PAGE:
GCMI’s affiliation with Georgia Tech provides a remarkable opportunity to collaborate with faculty, researchers and students in the innovation of new medical products in our own backyard.
More broadly, Georgia Tech’s impact on the state’s economy totaled $4 billion in the fiscal year 2020 according to data released by the University System of Georgia. GCMI was honored to be mentioned as one of the organizations that contributed to this remarkable number.
From the article:
Companies like SalesLoft, Greenlight, and Pindrop all graduated from Georgia Tech’s Advanced Technology Development Center (ATDC) — the state’s oldest technology incubator — and have stayed headquartered in Atlanta, infusing millions in capital and thousands of jobs into the state economy. Other startup programs on campus include VentureLab, ENGAGE, and the Global Center for Medical Innovation, to name a few, helping students and faculty set up companies based on creative ideas and technological innovation.
“The amount of trust, focus, and support the Georgia Tech ecosystem will give you is incredible, and can propel you far if you utilize it correctly. But ultimately, then you have a large responsibility and goal to try to give back as much as you can.” – Sean Henry, Co-Founder and CEO, Stord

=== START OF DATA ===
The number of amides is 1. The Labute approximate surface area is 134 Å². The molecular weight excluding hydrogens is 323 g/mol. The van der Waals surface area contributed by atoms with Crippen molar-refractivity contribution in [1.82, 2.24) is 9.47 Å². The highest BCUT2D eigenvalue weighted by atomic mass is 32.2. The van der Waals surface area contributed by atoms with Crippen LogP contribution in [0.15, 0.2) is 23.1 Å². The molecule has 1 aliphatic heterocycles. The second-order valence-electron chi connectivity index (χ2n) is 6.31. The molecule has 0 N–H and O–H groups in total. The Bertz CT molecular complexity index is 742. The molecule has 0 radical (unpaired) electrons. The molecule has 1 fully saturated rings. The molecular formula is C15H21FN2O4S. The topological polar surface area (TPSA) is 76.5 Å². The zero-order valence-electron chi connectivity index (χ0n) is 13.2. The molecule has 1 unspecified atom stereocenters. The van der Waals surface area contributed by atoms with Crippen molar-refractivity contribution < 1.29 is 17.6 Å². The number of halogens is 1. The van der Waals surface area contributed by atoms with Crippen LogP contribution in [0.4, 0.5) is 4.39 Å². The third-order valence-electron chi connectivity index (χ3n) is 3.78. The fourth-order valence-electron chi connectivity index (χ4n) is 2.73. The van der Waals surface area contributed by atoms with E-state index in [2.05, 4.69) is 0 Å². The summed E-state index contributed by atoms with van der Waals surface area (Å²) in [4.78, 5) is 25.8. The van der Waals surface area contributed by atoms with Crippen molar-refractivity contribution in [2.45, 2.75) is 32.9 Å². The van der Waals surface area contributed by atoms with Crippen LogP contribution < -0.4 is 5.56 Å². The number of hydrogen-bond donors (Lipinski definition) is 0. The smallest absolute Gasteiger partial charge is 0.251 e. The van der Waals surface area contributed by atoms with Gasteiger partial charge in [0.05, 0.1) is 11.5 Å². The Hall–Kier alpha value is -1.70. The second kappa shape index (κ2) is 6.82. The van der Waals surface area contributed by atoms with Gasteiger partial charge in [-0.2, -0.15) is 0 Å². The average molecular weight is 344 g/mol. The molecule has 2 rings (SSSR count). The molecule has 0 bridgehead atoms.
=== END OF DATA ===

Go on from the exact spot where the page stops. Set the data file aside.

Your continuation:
GCMI’s affiliation with Georgia Tech has facilitated a number of collaborations with Georgia Tech faculty and researchers to advance their scientific research, including with Dr. Scott Hollister and Dr. Omer Inan, and students through programs like CREATE-X and the Capstone Design Expo.
Specifically, we invite you to take a look at Ethos Medical’s journey from Capstone through CREATE-X to discover the role that GCMI plays in medtech commercialization.
“GCMI’s affiliation with Georgia Tech has allowed us to support the next generation of engineers, researchers, students, and entrepreneurs, and medical product developers from concept to commercialization,” stated GCMI’s CEO, Sherry Farrugia. “Seeing the impact of this collaboration is both exciting and rewarding.”
Click here to read the full article from Georgia Tech.